It's also important to note that the current Starfleet Commander-in-Chief, Admiral Akaar, was not party to the conspiracy. Jellico had been party to the conspiracy when he became C-in-C, but he resigned after the Borg Invasion.

    So institutionally, Starfleet no longer has several key members of that conspiracy -- which makes it all the harder to argue that Starfleet has a "veto" over the President, since its current leaders don't know about that conspiracy, and since key members of that conspiracy aren't in Starfleet anymore. I do not think it reasonable to say that a precedent has been established when there's no institutional knowledge of that "precedent."

    Why does Starfleet as an institution get the blame for Leyton's crimes but not the credit for Sisko defeating him?

    It is inconsistent to hold it against Starfleet because of events in one book, but not to acknowledge what is factually established in another book. If you're gonna make a fuss about the events of A Time to Heal, then you have a logical obligation to acknowledge the facts established in Hollow Men. They're both part of the same continuity.

    You're going to claim the Federation is inconsistent or hypocritical because of a penalty that existed one hundred five years before the events of DSN Season Four?

    It had been over a century. I think it's safe to say that the Federation just in general adopted a more lenient judicial system in the meantime. Certainly the horror with which the Federates in VOY's "Repentance" consider capital punishment would suggest an evolution in Federation legal practices since TOS's "The Menagerie" established a death sentence for people who contact Talos IV.
     
  16. Christopher

    Christopher Writer Admiral

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    First off, that was a Starfleet death penalty, not a part of Federation civil law. It would only have applied to Starfleet personnel. And second, it was the only death penalty on the books, an extraordinary exception to the norm. So I think you're off-base if you're implying that the 23rd-century Federation was okay with capital punishment.

    EDIT: Well, at least the core worlds. Ardana was a Federation world and had the death penalty, but it also had institutionalized discrimination, so I wonder if maybe the Federation signed them up too hastily, or if some politician looked the other way to get the mining rights there. We know Deneb V had plenty of death penalties ("I, Mudd"), but it probably wasn't in the UFP, at the time, because in "The Pirates of Orion," the Enterprise was sent to represent the Federation at the dedication of Deneb V's new Academy of Science, something that I doubt would be necessary if the planet were in the Federation.
     
  17. datalogan

    datalogan Lieutenant Commander Red Shirt

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    I'd be interested in seeing again:
    Phillipa Louvois (TNG "Measure of a Man")
    Darryl "Dare" Adin (TNG novels Survivors and Metamorphosis) and his group of mercenaries
    K'Ehlyr (TNG "The Emissary" and "Reunion") (yeah, I know that might be hard with her being dead)
    Peter Kirk (TOS "Operation: Annihilate!" and novel Sarek)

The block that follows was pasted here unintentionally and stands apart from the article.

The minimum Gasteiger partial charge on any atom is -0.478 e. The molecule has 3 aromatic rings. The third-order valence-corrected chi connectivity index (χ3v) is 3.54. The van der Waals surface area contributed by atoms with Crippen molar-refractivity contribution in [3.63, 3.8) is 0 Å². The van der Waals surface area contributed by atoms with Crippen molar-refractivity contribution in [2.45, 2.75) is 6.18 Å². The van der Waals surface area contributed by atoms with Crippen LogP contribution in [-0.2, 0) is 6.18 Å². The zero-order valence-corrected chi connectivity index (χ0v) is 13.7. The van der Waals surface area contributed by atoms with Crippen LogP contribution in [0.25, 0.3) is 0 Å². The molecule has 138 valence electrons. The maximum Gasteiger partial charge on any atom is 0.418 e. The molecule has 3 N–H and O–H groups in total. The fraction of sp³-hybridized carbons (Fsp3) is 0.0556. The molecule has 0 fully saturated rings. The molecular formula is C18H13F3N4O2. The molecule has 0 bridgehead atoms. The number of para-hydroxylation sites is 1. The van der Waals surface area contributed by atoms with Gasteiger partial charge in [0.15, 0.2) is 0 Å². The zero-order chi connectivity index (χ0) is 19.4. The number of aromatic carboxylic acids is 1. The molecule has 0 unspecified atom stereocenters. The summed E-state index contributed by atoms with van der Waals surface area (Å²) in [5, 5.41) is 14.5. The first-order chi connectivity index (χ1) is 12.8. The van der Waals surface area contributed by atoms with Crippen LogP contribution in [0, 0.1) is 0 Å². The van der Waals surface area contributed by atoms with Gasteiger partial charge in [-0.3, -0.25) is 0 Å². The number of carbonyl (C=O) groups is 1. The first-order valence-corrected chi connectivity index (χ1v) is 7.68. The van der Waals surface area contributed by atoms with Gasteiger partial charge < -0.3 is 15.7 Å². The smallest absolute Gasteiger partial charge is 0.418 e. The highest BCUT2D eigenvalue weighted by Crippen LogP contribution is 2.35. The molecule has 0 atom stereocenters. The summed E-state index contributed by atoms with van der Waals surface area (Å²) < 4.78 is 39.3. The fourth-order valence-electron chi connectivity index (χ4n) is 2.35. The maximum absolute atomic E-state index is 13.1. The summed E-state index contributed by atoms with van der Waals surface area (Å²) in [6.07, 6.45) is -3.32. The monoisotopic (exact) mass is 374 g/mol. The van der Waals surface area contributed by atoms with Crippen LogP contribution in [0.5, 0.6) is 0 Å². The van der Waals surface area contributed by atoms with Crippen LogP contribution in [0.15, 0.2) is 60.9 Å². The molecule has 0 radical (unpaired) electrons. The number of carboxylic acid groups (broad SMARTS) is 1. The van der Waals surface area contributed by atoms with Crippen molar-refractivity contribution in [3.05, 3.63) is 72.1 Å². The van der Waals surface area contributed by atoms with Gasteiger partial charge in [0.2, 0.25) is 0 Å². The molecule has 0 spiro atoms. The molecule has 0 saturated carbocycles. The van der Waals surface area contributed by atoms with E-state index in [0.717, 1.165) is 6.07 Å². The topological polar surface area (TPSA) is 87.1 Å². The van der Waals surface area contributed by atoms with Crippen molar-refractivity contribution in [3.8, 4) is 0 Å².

Edward M. La Forge (TNG "Interface")
    Cleante al Faisal (TOS novels Dwellers in the Crucible and Strangers from the Sky)
     
  18. TJ Sinclair

    TJ Sinclair Captain Captain

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    There and back again...
    I always liked her, too. She did show up recently in The Buried Age, which takes place a few years before "The Measure of a Man," and deals with Picard's court martial. I don't recall her showing up in any other novels, but she did appear in a couple of issues of DC's TNG comic, written by Michael Jan Friedman. It was a kind of cool story about her and Data.

    I'd to see more Peter, too, but as much as I love Sarek, I somehow doubt contemporary novels would jibe with that portrayal of the character. :borg:
     
  19. RPJOB

    RPJOB Commander Red Shirt

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    It doesn't matter if all the members of the conspiracy are still in the fleet or not. Picard and the others did what they thought was right. Who are they then to tell someone else that they're wrong if other Captains, Admirals and such decide to remove Bacco for what they believe to be good and valid reasons? If it's OK for Picard to override the democratic wishes of the population of the Federation why is it not OK for someone else to do so if they believe that they are doing the right thing? Why would Leyton be sentenced to 5 years in a rehab colony if he thought he was working to save the Federation? Why would Starfleet be interested (apparently) in shutting down Section 31?

    The point is that the Zife conspirators got away essentially scott free with the exception of Ross and he even got to retire, presumably with whatever passes for a cushy pension in the 24th century.

    Who's to say the Federation has grown more lenient? There's numerous examples that the Federation is now willing, nay, expected, to allow entire civilizations to die because of the Prime Directive. They also attempted to force a group of Federation citizens off their plant that they had lived on for over a century. They've also known about section 31 since the time of Archer, made rousing speeches (in the novels as well) about bringing them down and yet Section 31 continues pretty much without opposition. Perhaps the Federation has decided that having their own version of the Tal Shiar or the Obsidian Order is actually a good thing a long as they don't make themselves too obvious.

    Kirk wasn't above threatening to destroy Flint's planet or Eminiar VII. Imagine how that would have turn out of Kirk had been unable to issuer the countermand order. You don't make a threat you're not willing to deal with the consequences of.

    The Federation is not as nice and benevolent as people tend to ret-con it to be.
     
  20. RPJOB

    RPJOB Commander Red Shirt

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    It was the only one on the books at least until Turnabout Intruder when General Order 4 had taken over that title. Perhaps GO 7 was folded into the existing GO 4 and actually expanded the number of crimes that the death penalty could be applied to.

    We also know that Vulcan had the death penalty in the 22nd century. We also have no indication that it was rescinded.